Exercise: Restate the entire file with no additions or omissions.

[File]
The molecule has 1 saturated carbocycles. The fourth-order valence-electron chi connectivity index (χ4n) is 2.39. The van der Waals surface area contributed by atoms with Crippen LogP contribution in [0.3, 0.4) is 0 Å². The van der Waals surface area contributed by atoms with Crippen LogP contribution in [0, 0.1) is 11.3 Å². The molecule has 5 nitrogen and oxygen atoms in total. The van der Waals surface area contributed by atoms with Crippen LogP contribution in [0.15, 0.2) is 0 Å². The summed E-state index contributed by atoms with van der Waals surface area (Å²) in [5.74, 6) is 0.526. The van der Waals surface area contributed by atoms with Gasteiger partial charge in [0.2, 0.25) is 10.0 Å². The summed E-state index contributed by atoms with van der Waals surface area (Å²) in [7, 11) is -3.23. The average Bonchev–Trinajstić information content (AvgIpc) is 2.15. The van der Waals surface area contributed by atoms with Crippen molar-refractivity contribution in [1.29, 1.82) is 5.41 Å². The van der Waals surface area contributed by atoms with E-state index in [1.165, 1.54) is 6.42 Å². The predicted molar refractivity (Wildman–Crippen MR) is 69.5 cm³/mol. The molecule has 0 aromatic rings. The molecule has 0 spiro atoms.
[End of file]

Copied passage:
The molecule has 1 saturated carbocycles. The fourth-order valence-electron chi connectivity index (χ4n) is 2.39. The van der Waals surface area contributed by atoms with Crippen LogP contribution in [0.3, 0.4) is 0 Å². The van der Waals surface area contributed by atoms with Crippen LogP contribution in [0, 0.1) is 11.3 Å². The molecule has 5 nitrogen and oxygen atoms in total. The van der Waals surface area contributed by atoms with Crippen LogP contribution in [0.15, 0.2) is 0 Å². The summed E-state index contributed by atoms with van der Waals surface area (Å²) in [5.74, 6) is 0.526. The van der Waals surface area contributed by atoms with Gasteiger partial charge in [0.2, 0.25) is 10.0 Å². The summed E-state index contributed by atoms with van der Waals surface area (Å²) in [7, 11) is -3.23. The average Bonchev–Trinajstić information content (AvgIpc) is 2.15. The van der Waals surface area contributed by atoms with Crippen molar-refractivity contribution in [1.29, 1.82) is 5.41 Å². The van der Waals surface area contributed by atoms with E-state index in [1.165, 1.54) is 6.42 Å². The predicted molar refractivity (Wildman–Crippen MR) is 69.5 cm³/mol. The molecule has 0 aromatic rings. The molecule has 0 spiro atoms.